By Leslie Evans
USC and the nearby West Adams neighborhood where the double murder took place April 11 are still in shock. Police are hunting the cold-blooded killer in a widening manhunt, and a new wave of fear is settling into the neighborhood after two decades of reductions in local crime. As president of the Van Buren Place Community Restoration Association, the block club for the area where the murders happened, I want to express the most profound sympathy from all of our neighbors to the parents of Ying Wu, who lived among us, and of her male friend Ming Qu.
I met Ying Wu only once, in the home where she rented a room, four doors away from mine, and remember her as lovely and laughing. She had come from distant Hunan in China’s interior to study electrical engineering at USC. She was living with a nurturing couple and their daughter who are among my closest friends and in whose home I have spent many happy hours. On the day we met I had visited to watch Sergio Leone’s spaghetti western, Once Upon a Time in the West, with the homeowner, my friend David. As it was ending Ying Wu and her roommate came home. We were introduced and shared momentary pleasantries, they sampled the snacks I had brought and went up to their room. Yesterday the wanton violence of our celluloid afternoon became real and she was struck down at the age of twenty-three while talking in the rain in her boyfriend’s car. She was shot in the chest; he in the face. Trying to save her, Ming Qu, mortally wounded, made his way from the car, up the walk to the house. He banged on the door to summon help, breaking two small glass panes before falling unconscious. He died on the way to the hospital, also twenty-three. Under China’s one-child policy they were both only children.
A killer on the loose is a threat. Fear is also a threat. The killer will be caught, or will flee elsewhere. The fear can linger and paralyze a community, giving the forces of evil a victory they should not have won and did not deserve. A single bloody event can deliver a body blow to even the safest neighborhood. I attended graduate school and then held a staff job at UCLA from 1983 to 2005 and was in Westwood every day. There could hardly be a safer or more upscale community. Anchored by the university, Westwood is bounded by some of the most affluent neighborhoods in the country: Brentwood on the west, Bel-Air on the north, Century City and Beverly Hills on the east, West Los Angeles on the southwest. It was a thriving commercial center of vibrant restaurants and boutique stores. Then on a single day in January 1988 rival gang members who had drifted into town for a few hours got into a shootout in which Karen Toshima was killed – and Westwood turned into a ghost town.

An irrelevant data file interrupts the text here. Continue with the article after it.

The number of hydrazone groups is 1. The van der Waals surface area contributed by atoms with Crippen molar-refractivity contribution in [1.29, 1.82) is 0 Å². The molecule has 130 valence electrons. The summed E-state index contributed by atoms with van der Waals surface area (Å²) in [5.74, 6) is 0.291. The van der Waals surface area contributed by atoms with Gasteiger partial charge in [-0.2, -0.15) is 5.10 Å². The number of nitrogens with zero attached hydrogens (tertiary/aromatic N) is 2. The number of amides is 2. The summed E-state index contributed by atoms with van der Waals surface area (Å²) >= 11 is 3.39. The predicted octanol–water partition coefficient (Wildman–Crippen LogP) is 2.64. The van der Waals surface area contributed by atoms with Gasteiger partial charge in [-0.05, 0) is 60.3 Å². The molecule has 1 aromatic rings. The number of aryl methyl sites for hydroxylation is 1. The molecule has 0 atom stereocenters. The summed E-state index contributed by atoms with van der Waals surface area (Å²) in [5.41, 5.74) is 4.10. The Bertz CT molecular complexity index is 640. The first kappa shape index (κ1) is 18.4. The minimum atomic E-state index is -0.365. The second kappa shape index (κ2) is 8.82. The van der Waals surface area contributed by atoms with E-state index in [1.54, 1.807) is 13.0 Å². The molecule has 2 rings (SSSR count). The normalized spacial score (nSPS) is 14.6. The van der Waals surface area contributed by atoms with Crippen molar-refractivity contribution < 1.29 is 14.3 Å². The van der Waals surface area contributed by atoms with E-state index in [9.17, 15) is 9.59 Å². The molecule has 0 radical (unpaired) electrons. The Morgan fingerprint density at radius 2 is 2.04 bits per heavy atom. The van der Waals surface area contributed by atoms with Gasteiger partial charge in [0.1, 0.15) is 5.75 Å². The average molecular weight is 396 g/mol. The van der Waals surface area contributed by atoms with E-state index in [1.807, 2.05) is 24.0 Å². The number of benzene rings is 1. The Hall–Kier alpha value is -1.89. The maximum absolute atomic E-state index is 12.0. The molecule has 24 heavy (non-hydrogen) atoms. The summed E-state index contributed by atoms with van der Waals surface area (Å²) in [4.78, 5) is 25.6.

More than half the stores went out of business. Empty storefronts and sparsely traveled sidewalks lasted more than a decade. There were still vacancies when I left UCLA in 2005, seventeen years later. This was the work of a single bullet. Westwood, once the rival of Old Town Pasadena, Melrose Avenue, and the Santa Monica Promenade, never again came close to those venues. Our West Adams neighborhood is far more fragile. It has seen more than one killing, though usually of gang members. It is not upscale, despite its wealth of turn-of-the-twentieth-century architect-designed homes. The majority of the residents are low-income Latinos and African Americans. There are gangs, not as once-in-a-lifetime transgressors but as a regular part of the scenery. So above all we need to stay sober and not panic over a single event, but look at where we are at.